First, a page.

James Vowles has presided over an encouraging start to 2023 for Williams, with Alex Albon securing a hard-fought P10 finish in Bahrain.
The FW45 proved more than capable of fighting with the midfield, immediately surpassing the Grove-based team’s expectations in the first round.
Although the former Mercedes engineer had virtually no impact on Williams’ 2023 development – given he was appointed in February – this start will be encouraging nonetheless.
Financial issues and a general lack of competitiveness have characterised the team in recent seasons. So if Vowles can help the team become established in the midfield, that will unquestionably be a strong start to his tenure.
With that said, it is too early to assess precisely where the FW45 lies in the pecking order – and this season only represents a small part of Williams’ road to recovery.
Vowles has already stressed that decisions must be taken to prioritise long-term growth over immediate improvement.
Aston Martin’s rapid ascension, the untapped potential of engine-producing Alpine, and the pending arrival of Audi are all indicators of the fast-growing ambition throughout the field.
Vowles has identified this, understanding that Williams must be strategic and resourceful to keep up with the growing level of investment surrounding them.
Customer teams are conscious that becoming independent from engine suppliers is invaluable, and Vowles is not oblivious to this.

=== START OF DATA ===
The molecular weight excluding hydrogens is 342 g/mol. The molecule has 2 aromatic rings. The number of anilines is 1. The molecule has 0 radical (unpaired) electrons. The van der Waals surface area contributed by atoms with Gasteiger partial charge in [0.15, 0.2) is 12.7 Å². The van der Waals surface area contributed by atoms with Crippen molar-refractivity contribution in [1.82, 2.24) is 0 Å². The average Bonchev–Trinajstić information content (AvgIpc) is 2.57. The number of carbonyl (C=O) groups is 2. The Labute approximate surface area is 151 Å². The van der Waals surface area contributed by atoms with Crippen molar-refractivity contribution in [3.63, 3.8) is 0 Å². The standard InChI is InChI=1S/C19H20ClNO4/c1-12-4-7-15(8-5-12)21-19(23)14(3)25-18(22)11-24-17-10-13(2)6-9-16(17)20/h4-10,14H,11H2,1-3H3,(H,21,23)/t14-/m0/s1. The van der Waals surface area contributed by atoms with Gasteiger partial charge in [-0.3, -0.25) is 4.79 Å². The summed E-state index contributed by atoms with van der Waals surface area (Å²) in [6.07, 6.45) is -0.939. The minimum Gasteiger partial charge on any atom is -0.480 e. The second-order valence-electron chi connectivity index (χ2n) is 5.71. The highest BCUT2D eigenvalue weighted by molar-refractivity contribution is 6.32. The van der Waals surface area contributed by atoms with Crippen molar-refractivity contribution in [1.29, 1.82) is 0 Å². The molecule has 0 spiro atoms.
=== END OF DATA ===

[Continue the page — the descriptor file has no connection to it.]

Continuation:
Alfa Romeo, for example, has already taken steps in this direction – manufacturing several components independently rather than purchasing them from Ferrari.
Although Vowles outlined the consistency provided by Mercedes power, the Williams team principal did not shy away from the limitations of relying on another team:
“Clearly, we’re happy with the relationship that’s been in place for many years.
“Mercedes have produced, fundamentally, the best average power unit across the last 15 years,” he explained to the media.
“To win Championships, you look at who’s won it; typically, it’s original equipment manufacturers, and you need to be manufacturer-backed.”
“And that’s the difficult pathway that we have to fight on the way. I think, for now, we have a realistic target on our shoulders…
“At some point, you have to be in charge of your own destiny, and you’re simply not when you rely on someone else providing you parts.
“A simple example of it: as good as the components are, you don’t know what your aerodynamic decision will be until very late – and it’s normally dominated by the decision of the manufacturer’s circumstance.
“However, we have bigger fish to try at the moment.”
These quotes combine a realist admission of Williams’ current situation with an awareness of where the team ultimately wants to position itself.
Several obstacles still lie ahead for the British squad, but it seems safe to assume that their most significant struggles – both financially and sportingly – are behind them.
James Vowles’ comments suggest Williams will likely continue their partnership with Mercedes in 2026, but the influx of different engine suppliers into F1 will certainly provide customer teams with several alternatives.
With Aston Martin shocking the established order in Bahrain, Williams – and other midfield teams – have received even further incentive to show ambition.
Stability and continuity seem to be the priority for the short term at Grove, but these are – hopefully – only the means for significantly bolder ends.